In spring practice, the Wisconsin coaching staff decided to move Michael Trotter from safety to linebacker, giving him the chance to play alongside his twin brother, Marcus, for their final season.
How fitting. Ever since they were young, the redshirt seniors have had an inseparable bond that extends well beyond football.
“Every day I learn something new. I’ve only been at this position for four, five months,” Michael said. “But that’s why it’s nice to have Marcus to guide me.”
“Whenever he has a question he comes to me, whenever I have a question about some type of coverage I can always go to him,” Marcus said. “I know he believes in me when I go on the field and I definitely believe in him when he comes down.”
They haven’t played linebacker together since grade school, and even now, they rarely see the field at the same time. When Marcus comes off for a breather, Michael steps in to replace him.
Still, working at the same position has allowed the brothers to spend more time together at practices. They can once again rely on each other as their biggest source of competition as they fight for playing time.
That competitive nature has been around ever since the Trotters were little, according to their father, John. Though they argued constantly, it never became confrontational and always remained constructive.
“I used to call them grumpy old men because they were always competing, not only playing sports but in class. Just always debating,” John said. “But they were the best of friends all the time.”
Their father recalls a story when the boys were eight years old that illustrates their brotherly bond. The family has a summer getaway spot in Michigan, and one Friday their mother, Dana, took Michael there for the weekend while Marcus stayed home with his dad in Racine, Wis.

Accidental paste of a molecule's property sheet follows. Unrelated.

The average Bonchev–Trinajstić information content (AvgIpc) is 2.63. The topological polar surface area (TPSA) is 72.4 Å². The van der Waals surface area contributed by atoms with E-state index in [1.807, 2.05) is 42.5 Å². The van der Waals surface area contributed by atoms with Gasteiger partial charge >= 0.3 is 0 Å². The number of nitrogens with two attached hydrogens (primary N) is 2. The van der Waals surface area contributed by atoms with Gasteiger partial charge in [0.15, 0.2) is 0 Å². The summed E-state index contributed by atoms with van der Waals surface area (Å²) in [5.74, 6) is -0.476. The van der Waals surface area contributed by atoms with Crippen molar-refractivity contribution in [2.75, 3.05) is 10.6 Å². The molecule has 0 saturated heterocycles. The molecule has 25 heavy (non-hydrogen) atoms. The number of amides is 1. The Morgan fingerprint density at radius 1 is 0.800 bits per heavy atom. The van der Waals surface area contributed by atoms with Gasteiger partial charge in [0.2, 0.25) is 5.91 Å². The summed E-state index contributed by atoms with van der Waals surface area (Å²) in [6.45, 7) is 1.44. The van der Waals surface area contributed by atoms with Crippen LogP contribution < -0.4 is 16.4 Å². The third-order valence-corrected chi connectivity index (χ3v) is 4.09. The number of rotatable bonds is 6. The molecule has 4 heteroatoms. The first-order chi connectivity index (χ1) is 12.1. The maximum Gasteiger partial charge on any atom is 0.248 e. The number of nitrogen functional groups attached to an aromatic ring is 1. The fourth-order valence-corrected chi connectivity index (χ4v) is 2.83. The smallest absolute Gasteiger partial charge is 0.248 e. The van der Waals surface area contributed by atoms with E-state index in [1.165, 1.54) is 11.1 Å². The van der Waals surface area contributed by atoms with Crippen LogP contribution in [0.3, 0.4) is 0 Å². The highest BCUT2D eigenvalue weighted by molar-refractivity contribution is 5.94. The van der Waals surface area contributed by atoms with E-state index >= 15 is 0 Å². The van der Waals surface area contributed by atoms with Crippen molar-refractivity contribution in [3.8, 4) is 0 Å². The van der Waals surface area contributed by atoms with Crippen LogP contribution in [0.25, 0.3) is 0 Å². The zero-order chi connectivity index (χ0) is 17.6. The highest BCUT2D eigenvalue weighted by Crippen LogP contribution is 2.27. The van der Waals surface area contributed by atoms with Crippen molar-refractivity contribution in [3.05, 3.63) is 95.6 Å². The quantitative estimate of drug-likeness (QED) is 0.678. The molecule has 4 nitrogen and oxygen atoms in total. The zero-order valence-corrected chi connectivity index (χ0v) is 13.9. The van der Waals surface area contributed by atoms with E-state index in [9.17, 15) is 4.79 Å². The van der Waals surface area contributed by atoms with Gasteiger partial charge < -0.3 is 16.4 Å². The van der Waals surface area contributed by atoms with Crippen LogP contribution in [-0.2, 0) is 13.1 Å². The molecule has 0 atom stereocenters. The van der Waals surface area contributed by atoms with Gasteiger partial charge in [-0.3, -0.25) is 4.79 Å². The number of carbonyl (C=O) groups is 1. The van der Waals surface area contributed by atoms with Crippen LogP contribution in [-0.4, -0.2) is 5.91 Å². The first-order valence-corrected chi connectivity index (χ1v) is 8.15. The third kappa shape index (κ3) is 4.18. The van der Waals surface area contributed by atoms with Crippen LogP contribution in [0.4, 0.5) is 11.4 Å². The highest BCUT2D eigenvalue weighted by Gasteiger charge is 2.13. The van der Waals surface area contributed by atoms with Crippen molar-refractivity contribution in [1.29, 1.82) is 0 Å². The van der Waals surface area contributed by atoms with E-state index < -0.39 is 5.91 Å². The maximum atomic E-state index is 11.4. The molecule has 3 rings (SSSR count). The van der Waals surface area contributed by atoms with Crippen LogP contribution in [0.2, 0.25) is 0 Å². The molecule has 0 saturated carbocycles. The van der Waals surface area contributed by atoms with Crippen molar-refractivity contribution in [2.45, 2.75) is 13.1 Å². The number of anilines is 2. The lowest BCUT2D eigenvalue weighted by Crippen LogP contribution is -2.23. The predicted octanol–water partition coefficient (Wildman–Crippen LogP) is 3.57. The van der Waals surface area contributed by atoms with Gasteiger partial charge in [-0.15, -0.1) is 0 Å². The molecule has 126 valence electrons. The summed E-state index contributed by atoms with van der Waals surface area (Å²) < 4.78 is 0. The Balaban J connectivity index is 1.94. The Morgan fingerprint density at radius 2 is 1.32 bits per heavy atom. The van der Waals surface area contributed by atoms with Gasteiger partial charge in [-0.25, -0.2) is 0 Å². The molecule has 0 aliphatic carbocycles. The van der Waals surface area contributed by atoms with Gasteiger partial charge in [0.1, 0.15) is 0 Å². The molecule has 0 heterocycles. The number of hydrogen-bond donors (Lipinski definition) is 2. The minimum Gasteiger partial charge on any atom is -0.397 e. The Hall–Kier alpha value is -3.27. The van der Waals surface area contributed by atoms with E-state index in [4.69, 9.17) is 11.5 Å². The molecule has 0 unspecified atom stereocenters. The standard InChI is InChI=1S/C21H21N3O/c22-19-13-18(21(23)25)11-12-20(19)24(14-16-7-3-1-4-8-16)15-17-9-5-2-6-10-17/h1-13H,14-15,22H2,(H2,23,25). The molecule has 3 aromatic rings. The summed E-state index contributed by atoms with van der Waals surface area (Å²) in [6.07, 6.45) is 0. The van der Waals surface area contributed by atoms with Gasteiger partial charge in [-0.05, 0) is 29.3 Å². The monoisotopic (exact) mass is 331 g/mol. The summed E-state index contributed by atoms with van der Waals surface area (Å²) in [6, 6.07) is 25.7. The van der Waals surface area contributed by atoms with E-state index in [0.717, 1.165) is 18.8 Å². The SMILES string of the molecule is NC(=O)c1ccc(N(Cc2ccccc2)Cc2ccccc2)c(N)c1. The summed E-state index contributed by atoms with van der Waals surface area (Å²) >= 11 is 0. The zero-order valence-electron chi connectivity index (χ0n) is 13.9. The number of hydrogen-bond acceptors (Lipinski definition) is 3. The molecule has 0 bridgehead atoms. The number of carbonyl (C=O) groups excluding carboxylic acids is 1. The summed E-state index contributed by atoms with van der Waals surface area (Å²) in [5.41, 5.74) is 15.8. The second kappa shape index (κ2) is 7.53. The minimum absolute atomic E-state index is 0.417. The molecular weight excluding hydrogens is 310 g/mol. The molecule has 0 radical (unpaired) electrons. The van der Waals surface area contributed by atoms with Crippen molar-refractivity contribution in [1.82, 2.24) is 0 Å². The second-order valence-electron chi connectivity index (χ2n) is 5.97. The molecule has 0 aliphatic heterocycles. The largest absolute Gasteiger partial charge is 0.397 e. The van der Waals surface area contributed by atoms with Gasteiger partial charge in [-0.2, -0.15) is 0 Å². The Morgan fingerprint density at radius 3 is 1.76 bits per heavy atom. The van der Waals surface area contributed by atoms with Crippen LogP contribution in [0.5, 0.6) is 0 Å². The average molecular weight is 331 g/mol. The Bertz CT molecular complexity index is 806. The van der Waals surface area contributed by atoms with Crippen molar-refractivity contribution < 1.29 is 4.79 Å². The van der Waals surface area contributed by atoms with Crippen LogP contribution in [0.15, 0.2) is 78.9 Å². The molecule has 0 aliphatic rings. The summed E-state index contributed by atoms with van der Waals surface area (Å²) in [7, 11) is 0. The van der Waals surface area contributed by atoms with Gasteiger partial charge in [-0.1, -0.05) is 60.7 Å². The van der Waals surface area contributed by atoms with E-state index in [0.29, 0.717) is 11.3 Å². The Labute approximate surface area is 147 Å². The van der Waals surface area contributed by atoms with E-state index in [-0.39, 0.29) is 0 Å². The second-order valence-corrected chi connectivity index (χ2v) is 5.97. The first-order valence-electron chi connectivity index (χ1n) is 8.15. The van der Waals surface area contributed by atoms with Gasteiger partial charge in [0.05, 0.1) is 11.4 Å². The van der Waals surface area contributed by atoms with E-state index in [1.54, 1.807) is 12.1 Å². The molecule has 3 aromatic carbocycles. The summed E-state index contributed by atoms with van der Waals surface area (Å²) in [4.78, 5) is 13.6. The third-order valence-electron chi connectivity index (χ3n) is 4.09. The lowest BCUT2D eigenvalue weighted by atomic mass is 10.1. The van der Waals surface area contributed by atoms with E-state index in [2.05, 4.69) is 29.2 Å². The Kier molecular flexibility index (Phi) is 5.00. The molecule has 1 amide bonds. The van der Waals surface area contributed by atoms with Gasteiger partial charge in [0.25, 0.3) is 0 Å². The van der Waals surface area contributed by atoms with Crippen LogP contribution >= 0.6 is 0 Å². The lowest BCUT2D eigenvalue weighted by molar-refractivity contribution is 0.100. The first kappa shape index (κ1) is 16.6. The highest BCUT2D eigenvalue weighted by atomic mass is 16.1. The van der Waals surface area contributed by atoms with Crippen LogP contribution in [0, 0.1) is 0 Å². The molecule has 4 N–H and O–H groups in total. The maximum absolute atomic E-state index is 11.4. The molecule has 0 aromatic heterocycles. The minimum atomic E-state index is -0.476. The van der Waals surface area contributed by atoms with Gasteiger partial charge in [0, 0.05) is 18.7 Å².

All weekend long, Marcus moped around the house and struggled to eat. When Dana and Michael returned home to Racine, she said that Michael had been doing the exact same thing in Michigan.
“When they got back together again it was like a happy reunion,” John said. “That’s the way they are when they’re apart and that’s the way they are when they’re together.”
As the boys grew older and entered high school, they quickly learned to utilize their competitiveness to motivate teammates. Jeffrey Mazurczak, the defensive coordinator during the Trotters’ time at Marquette University High School in Milwaukee who now serves as head coach, says the brothers made it a goal after their freshman year to win a state championship by the time they graduated.
“Since they didn’t have their driver’s license yet, if they couldn’t get a ride down to our weight facility to lift in the morning, they would take a cab from Racine to Marquette High,” Mazurczak said. “That’s how dedicated they were.”
Surrounded by a talented high school roster, Marcus and Michael emerged as two leaders of the team. During their senior season in 2009, the brothers fulfilled their freshman year dream as Marquette won the WIAA Division 1 state title.
“The thing that was so admirable about them was how hard they worked. In the classroom, on the football field, they were just hard workers,” Mazurczak said. “Anything that came to them, they deservedly got because they worked so darn hard for it.”
Though the Trotters have spent much of their Wisconsin careers in a reserve role, each is happy with the way things have gone. They’re at a point now where they can reflect on the past with an eye toward the future.
“Everyone wants to be a four-year starter and be a big contributor, but what Marcus and I are focused on right now is just leaving on a good note,” Michael said. “The years behind us have passed, we did our best, and it prepped us up for this year.”
With two doctors for parents, the Trotters have always understood the importance of academics. The brothers each have three Academic All-Big Ten selections and have high ambitions once their college careers reach their end. Michael has a job lined up at a public accounting firm in Minneapolis, while Marcus just finished his applications to medical school.
It will mark the first time the brothers will ever be living in different cities.
“They thought that they would kind of separate and go their own way [in college], and after their freshman year they’ve been [living] together ever since,” John said. “I think it will be quite difficult at the end of the season when they get a chance to go their own ways.”
But with such a strong relationship forged through years of competitive support, distance won’t matter. For now though, the Trotters will enjoy their final year of football alongside each other, inseparable brothers like always.